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'Girls Who Code' Partners With Groupon, Other Tech Companies

Many parents and educators are concerned that students don't have enough opportunities to learn how to code. This summer 100 fortunate Girls Who Code (GWC) participants were able to work with some of Chicago’s biggest tech companies to learn how to program. 

The three-year-old organization has an overall greater mission of bridging the gender gap in the world of programming and the technology industry as a whole. GWC been implemented nationwide to get young females excited about technology, especially backend programming.

“It was the first summer in Chicago for Girls Who Code, which was founded in New York 2012 and has educated close to 1,200 high school girls through its Summer Immersion Program in 2015 alone,” according to Chicago Inno.

“This year, GWC partnered with Groupon, GE, Google, Microsoft, and Accenture in Chicago, and students wrapped up their 7-week courses last week.”

At the moment the technology workforce is still dominated by males, however, females have been taking charge and programs like GWC are trying to get more young women the skills they need to succeed. The program participants were at Groupon headquarters this summer.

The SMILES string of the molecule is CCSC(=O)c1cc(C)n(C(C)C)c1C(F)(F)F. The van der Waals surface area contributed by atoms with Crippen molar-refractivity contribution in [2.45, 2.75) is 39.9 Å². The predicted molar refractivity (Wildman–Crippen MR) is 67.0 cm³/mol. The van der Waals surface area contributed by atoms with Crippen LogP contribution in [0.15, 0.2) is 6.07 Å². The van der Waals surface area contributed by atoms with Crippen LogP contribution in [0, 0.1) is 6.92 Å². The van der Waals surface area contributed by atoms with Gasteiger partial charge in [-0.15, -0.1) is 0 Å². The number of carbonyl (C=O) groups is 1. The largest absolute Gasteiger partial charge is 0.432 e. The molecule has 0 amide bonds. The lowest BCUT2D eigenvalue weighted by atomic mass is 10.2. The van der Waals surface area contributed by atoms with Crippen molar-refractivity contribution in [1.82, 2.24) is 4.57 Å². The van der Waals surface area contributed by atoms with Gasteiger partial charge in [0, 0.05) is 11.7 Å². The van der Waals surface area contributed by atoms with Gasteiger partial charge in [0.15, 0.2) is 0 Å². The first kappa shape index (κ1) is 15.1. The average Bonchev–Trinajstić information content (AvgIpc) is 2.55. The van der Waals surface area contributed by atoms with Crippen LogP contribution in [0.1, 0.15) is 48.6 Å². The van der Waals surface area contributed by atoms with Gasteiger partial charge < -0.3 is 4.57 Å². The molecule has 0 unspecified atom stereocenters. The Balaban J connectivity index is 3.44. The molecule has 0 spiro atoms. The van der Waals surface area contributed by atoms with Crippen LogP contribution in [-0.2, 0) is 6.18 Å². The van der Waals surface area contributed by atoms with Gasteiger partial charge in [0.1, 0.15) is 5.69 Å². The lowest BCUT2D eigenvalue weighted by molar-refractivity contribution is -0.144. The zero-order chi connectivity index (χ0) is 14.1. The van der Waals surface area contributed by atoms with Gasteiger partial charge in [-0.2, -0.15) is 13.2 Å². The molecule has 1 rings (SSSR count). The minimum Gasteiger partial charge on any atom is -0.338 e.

"I think it's a really great opportunity for the girls to see local companies that could potentially be their future workspaces, and I think Groupon was an especially important partner for us in Chicago because it's a very Chicago-centric company," GWC Central Regional Director Nancy Bright said, according to the report.

“Girls participated in Groupon workshops, met with staff members, and had fireside chats to learn more about the industry. The students spent the summer building everything from video games to websites to mobile apps, and even learned how to program robots and create MP3 players that could shuffle through songs.”

GWC seems to be a fairly extensive program and can help cash-strapped school districts meet the needs of their students. Learn more about starting a Girls Who Code club at your school.

 

Read the full story and comment below.

Article by Navindra Persaud, Education World Contributor

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